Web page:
We need to prepare for tomorrow. If God is left out of our plans for the future, then our tomorrow will not be a pleasant experience. This is why Jesus said the rich man was called a fool. He laid up treasure for himself, but he was not rich toward God. The Christian must never allow himself to be forgetful of the future, or the fact that today is linked to tomorrow. This is what Paul referred to when he said, “knowing the time, that now it is high time to awake out of sleep: for now is our salvation nearer than when we believed. The night is far spent, the day is at hand: let us therefore cast off the works of darkness, and let us put on the armour of light. Let us walk honestly, as in the day; not in rioting and drunkenness, not in chambering and wantonness, not in strife and envying. But put ye on the Lord Jesus Christ, and make not provision for the flesh, to fulfill the lusts thereof” (Romans 13:11-14). To enter into tomorrow in a right manner, we must sever ourselves from what is not of God. Basically Paul was encouraging us to get rid of all sinful motives and actions, and surround ourselves with the Lord as our armour. Notice Paul links casting off the works of darkness with putting on the armour of “light.” The Bible tells us that God is light (I John 1:5). This is why Paul tells us to put on the Lord Jesus Christ and not make provision for the flesh, to fulfill the lusts thereof. We will either enter into tomorrow clothed with the works of darkness, or with the Lord himself as our armour. Our clothing will determine our identity and destination upon death. When a soldier dies on the battlefield, his uniform identifies which group he will be forever associated with. It also determines his destination, for if it is possible, he will be sent to his home for his final resting-place.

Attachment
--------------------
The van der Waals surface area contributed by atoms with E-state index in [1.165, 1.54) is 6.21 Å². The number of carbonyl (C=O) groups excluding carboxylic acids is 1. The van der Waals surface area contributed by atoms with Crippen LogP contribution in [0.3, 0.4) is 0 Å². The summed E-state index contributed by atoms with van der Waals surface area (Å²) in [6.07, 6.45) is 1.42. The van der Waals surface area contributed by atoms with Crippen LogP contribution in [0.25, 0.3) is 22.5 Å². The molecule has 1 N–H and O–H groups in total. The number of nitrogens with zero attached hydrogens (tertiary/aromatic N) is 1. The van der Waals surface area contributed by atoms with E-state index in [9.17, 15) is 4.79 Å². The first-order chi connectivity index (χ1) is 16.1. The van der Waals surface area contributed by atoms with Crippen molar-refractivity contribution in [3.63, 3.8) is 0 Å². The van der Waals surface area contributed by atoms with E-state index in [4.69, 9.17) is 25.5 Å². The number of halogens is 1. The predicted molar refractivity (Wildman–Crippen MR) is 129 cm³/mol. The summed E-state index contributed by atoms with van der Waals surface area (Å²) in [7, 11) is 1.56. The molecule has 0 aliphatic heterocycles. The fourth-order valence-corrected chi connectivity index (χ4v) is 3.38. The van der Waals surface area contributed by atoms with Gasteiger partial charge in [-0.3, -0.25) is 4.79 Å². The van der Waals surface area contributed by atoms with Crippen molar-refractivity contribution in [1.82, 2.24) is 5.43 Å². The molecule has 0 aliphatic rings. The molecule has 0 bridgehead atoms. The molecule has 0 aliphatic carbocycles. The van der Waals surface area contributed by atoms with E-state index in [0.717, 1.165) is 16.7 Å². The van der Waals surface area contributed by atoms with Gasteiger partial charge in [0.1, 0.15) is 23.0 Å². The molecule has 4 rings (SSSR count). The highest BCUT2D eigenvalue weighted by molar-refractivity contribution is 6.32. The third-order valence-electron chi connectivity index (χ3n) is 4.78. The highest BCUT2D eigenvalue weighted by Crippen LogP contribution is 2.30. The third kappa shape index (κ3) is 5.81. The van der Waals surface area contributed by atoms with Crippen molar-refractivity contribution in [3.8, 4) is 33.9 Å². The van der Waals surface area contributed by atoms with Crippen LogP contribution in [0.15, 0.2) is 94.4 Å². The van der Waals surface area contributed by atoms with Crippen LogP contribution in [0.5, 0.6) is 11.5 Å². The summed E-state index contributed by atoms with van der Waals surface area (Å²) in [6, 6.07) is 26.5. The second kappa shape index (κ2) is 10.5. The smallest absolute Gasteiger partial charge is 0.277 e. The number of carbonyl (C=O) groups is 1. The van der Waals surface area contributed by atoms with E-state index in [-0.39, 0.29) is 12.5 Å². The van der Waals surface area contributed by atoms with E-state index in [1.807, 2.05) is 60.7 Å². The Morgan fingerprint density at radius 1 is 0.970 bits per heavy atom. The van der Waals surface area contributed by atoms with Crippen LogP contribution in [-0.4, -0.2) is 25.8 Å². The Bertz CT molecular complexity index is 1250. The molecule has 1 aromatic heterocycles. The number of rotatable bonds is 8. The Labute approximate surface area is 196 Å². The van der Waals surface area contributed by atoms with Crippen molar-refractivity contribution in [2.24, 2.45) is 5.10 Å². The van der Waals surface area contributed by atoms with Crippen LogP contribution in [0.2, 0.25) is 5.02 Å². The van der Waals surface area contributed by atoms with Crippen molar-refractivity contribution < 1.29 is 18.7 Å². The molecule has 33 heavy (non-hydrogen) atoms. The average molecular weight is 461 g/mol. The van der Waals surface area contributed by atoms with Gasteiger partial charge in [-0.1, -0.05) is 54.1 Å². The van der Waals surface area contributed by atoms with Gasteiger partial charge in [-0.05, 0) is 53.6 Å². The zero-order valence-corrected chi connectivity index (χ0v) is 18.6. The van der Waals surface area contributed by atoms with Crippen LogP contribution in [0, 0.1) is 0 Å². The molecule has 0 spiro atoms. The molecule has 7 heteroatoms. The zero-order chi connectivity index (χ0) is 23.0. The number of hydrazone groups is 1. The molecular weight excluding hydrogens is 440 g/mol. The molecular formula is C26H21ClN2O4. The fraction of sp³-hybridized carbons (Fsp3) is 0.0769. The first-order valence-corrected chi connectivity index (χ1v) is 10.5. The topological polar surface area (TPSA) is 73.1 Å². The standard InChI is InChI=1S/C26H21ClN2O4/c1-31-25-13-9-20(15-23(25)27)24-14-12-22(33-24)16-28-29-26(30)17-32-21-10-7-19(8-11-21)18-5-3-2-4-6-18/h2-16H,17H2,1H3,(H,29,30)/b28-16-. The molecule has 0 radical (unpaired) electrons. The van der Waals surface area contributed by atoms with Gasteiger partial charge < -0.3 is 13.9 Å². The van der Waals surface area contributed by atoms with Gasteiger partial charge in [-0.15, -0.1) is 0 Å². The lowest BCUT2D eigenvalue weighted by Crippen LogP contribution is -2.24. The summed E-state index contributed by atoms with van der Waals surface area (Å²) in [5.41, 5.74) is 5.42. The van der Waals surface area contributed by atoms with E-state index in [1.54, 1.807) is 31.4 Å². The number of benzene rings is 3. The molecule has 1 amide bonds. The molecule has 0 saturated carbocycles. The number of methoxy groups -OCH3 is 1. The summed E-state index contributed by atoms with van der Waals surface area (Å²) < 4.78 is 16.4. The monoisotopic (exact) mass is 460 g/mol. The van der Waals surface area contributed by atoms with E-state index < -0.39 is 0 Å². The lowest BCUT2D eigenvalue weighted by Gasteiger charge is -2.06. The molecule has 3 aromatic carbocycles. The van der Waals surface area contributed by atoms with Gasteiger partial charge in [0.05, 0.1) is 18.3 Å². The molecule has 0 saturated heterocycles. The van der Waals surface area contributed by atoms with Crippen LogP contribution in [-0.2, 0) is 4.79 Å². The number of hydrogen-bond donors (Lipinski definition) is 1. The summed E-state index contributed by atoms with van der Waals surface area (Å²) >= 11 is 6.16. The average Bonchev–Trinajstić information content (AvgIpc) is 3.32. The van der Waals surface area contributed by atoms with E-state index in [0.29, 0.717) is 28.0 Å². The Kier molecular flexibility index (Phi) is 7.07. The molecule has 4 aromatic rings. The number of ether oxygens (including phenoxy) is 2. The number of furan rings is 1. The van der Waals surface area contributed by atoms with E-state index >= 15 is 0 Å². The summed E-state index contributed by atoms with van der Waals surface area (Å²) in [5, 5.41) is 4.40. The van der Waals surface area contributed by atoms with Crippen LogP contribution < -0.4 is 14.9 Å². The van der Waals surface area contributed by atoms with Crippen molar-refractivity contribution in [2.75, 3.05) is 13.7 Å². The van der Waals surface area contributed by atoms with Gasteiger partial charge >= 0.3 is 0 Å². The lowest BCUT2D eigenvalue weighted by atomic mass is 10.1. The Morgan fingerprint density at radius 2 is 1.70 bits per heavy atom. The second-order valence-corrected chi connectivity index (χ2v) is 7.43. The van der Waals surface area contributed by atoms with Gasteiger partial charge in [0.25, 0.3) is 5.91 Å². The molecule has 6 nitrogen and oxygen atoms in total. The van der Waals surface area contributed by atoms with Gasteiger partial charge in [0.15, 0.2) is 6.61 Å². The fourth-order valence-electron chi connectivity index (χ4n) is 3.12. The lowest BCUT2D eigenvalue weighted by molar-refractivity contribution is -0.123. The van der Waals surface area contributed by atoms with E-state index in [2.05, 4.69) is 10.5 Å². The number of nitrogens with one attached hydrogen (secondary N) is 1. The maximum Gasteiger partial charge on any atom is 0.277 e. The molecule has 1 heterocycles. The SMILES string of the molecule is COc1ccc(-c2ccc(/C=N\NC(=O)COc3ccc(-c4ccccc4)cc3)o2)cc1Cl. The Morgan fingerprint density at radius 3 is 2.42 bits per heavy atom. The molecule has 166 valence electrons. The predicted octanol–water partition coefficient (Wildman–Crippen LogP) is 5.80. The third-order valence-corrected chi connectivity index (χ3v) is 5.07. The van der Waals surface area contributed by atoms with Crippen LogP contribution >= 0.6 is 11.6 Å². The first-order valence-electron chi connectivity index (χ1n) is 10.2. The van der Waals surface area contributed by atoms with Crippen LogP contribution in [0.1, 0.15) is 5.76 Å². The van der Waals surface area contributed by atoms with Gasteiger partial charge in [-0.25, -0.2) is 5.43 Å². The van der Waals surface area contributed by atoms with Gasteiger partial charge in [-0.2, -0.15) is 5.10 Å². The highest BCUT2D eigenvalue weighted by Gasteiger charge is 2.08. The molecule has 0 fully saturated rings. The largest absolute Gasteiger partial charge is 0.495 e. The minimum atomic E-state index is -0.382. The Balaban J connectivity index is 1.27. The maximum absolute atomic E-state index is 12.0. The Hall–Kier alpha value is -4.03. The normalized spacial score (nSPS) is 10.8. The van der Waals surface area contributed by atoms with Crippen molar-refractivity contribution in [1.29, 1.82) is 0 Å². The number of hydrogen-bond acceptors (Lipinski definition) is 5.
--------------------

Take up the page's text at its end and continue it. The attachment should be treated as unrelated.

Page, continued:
Don’t play the part of a fool, leaving God out of your life. God will hear your plea for victory over sin. In fact, He is calling to you today. “For he saith, I have heard thee in a time accepted, and in the day of salvation have I succoured thee: behold, now is the accepted time; behold, now is the day of salvation” (II Corinthians 6:2). Today you can be prepared for tomorrow. To do this you must believe the gospel (good news) of Jesus Christ (Romans 1:16), and obey the gospel of Jesus Christ (II Thessalonians 1:7, 8). The proper way of obeying the gospel message is found in Acts 2:38.